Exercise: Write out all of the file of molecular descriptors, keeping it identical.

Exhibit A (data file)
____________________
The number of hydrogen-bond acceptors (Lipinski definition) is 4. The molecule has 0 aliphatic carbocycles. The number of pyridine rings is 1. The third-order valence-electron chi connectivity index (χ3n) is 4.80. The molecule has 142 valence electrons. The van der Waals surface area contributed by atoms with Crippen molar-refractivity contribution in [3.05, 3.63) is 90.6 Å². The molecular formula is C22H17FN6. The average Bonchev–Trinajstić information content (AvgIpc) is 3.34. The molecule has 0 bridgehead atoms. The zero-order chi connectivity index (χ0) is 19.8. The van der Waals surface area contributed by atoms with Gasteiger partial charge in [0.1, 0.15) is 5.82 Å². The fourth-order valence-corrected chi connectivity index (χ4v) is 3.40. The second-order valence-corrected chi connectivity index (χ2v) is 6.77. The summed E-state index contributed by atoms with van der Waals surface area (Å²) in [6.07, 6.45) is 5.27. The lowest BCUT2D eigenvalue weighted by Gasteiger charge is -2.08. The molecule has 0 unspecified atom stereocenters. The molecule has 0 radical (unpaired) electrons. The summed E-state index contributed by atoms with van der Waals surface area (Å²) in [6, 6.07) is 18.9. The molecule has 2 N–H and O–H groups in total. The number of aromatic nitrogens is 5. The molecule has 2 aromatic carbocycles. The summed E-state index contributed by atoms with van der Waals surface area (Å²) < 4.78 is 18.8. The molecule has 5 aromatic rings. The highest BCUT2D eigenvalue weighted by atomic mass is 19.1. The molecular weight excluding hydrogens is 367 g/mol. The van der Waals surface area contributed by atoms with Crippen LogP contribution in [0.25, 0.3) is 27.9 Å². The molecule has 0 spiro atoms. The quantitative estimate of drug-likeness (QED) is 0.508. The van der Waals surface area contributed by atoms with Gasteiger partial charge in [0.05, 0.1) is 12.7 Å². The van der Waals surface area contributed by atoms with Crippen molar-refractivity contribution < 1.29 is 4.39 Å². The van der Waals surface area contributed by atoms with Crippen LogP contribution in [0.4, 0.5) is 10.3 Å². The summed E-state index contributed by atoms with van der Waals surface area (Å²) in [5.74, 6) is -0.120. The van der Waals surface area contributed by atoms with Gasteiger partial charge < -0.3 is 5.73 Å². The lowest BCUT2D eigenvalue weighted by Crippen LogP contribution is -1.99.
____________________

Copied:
The number of hydrogen-bond acceptors (Lipinski definition) is 4. The molecule has 0 aliphatic carbocycles. The number of pyridine rings is 1. The third-order valence-electron chi connectivity index (χ3n) is 4.80. The molecule has 142 valence electrons. The van der Waals surface area contributed by atoms with Crippen molar-refractivity contribution in [3.05, 3.63) is 90.6 Å². The molecular formula is C22H17FN6. The average Bonchev–Trinajstić information content (AvgIpc) is 3.34. The molecule has 0 bridgehead atoms. The zero-order chi connectivity index (χ0) is 19.8. The van der Waals surface area contributed by atoms with Gasteiger partial charge in [0.1, 0.15) is 5.82 Å². The fourth-order valence-corrected chi connectivity index (χ4v) is 3.40. The second-order valence-corrected chi connectivity index (χ2v) is 6.77. The summed E-state index contributed by atoms with van der Waals surface area (Å²) in [6.07, 6.45) is 5.27. The lowest BCUT2D eigenvalue weighted by Gasteiger charge is -2.08. The molecule has 0 unspecified atom stereocenters. The molecule has 0 radical (unpaired) electrons. The summed E-state index contributed by atoms with van der Waals surface area (Å²) in [6, 6.07) is 18.9. The molecule has 2 N–H and O–H groups in total. The number of aromatic nitrogens is 5. The molecule has 2 aromatic carbocycles. The summed E-state index contributed by atoms with van der Waals surface area (Å²) < 4.78 is 18.8. The molecule has 5 aromatic rings. The highest BCUT2D eigenvalue weighted by atomic mass is 19.1. The molecular weight excluding hydrogens is 367 g/mol. The van der Waals surface area contributed by atoms with Crippen LogP contribution in [0.25, 0.3) is 27.9 Å². The molecule has 0 spiro atoms. The quantitative estimate of drug-likeness (QED) is 0.508. The van der Waals surface area contributed by atoms with Gasteiger partial charge in [0.05, 0.1) is 12.7 Å². The van der Waals surface area contributed by atoms with Crippen molar-refractivity contribution < 1.29 is 4.39 Å². The van der Waals surface area contributed by atoms with Crippen LogP contribution in [0.4, 0.5) is 10.3 Å². The summed E-state index contributed by atoms with van der Waals surface area (Å²) in [5.74, 6) is -0.120. The van der Waals surface area contributed by atoms with Gasteiger partial charge < -0.3 is 5.73 Å². The lowest BCUT2D eigenvalue weighted by Crippen LogP contribution is -1.99.